Angelina recently traveled to Columbus, Ohio, with her mother to attend the NCTE Annual Convention and to receive the award. McCarthy also attended the event.
During the convention, Angelina attended many panel discussions featuring authors whose books had been banned.
“I got to meet a lot of them and hear about their experience. That was really impactful,” she said.
During the awards ceremony, Angelina gave a short acceptance speech and received a standing ovation.
“I was really nervous to give my speech, and I was really surprised when people started getting up from their seats to give a standing ovation,” she said. “At the time, I was under the impression that giving a student the award was rare, but not unheard of. It was amazing to get a standing ovation. After the ceremony, the president of NCTE told me that this award was never given to a student before.”
“Angelina was amongst an impressive group of recipients who ranged from professors, published authors, PhD candidates, educators, and other professionals who all gave her a well-deserved standing ovation for her courageousness,” McCarthy said.
A self-described “shy person,” Angelina credits one teacher at BHS who has helped her gain confidence as a public speaker.
“All of the teachers at the school have been wonderful, but if I had to pick one class that was especially impactful, it was Write Out Loud with Dr. Thomas Kenney, which I took when I was a sophomore,” she said. “It’s a mix between a writing class and a public speaking class, and I learned a lot about public speaking and really came out of my shell. I specifically chose to take the class because I was very shy, and I wanted to get out of my comfort zone. Dr. Kenney is such an awesome teacher and was so supportive; it was an amazing experience!”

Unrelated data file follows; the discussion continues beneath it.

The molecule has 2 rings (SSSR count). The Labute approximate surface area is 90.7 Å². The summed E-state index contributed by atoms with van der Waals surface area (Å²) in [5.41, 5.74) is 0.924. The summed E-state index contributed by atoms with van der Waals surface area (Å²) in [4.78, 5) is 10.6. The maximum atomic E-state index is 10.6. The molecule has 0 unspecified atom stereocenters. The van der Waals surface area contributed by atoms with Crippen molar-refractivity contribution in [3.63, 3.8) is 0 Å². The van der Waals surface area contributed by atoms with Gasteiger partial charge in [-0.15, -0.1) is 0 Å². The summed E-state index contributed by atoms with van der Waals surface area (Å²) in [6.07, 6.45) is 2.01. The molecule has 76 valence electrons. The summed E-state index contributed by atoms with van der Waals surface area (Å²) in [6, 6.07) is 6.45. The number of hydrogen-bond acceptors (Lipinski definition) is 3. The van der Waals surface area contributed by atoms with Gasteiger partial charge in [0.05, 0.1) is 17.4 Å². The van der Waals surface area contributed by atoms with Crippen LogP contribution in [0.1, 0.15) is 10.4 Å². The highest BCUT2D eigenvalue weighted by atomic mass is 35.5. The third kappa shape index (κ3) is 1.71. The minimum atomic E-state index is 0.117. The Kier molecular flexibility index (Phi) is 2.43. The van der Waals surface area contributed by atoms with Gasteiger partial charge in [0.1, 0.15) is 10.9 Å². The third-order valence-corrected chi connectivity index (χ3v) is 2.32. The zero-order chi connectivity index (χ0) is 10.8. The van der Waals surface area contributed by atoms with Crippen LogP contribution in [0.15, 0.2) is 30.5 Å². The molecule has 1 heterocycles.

“Angelina’s testimony in support of the keeping The Good Women of China in the high school curriculum was the most poignant example of student advocacy that I have witnessed in my professional lifetime,” said Briarcliff Superintendent, Dr. Jim Kaishian. “She went straight to the heart of what a good education is, and what great teachers can do to open student minds to the complex and often difficult realities of the real world. I am so very proud of Angelina, and I am so very proud of the faculty that has inspired her.”
This is in line with the district’s commitment to critical thinking and civic engagement. Students can be capable of gathering and organizing information to make informed decisions and willing to take intellectual risks and challenge their own assumptions, while also participating in civic engagement, being informed and willing to promote the common good through service and civic duty.
Here is Angelina’s acceptance speech:
I am so honored to be standing up here today. I never would’ve guessed that my fight to preserve a book would end in Ohio. First, I want to thank NCTE for hosting this event and for recognizing both the importance of The Good Women of China and my efforts to preserve it.
I want to thank Mrs. McCarthy, who was my teacher when I first read The Good Women of China.
The Good Women of China is a thought-provoking book that exposes harsh truths and was deemed problematic by parents. When I heard about parents contesting the book, I voiced my opinions both online and at a board meeting. Thankfully, the board decided to keep the book in the curriculum.
This decision is more than being able to read an impactful book in high school. It is a testament to the right to knowledge and the freedom of literature. School should be an environment where diverse perspectives are celebrated, not censored.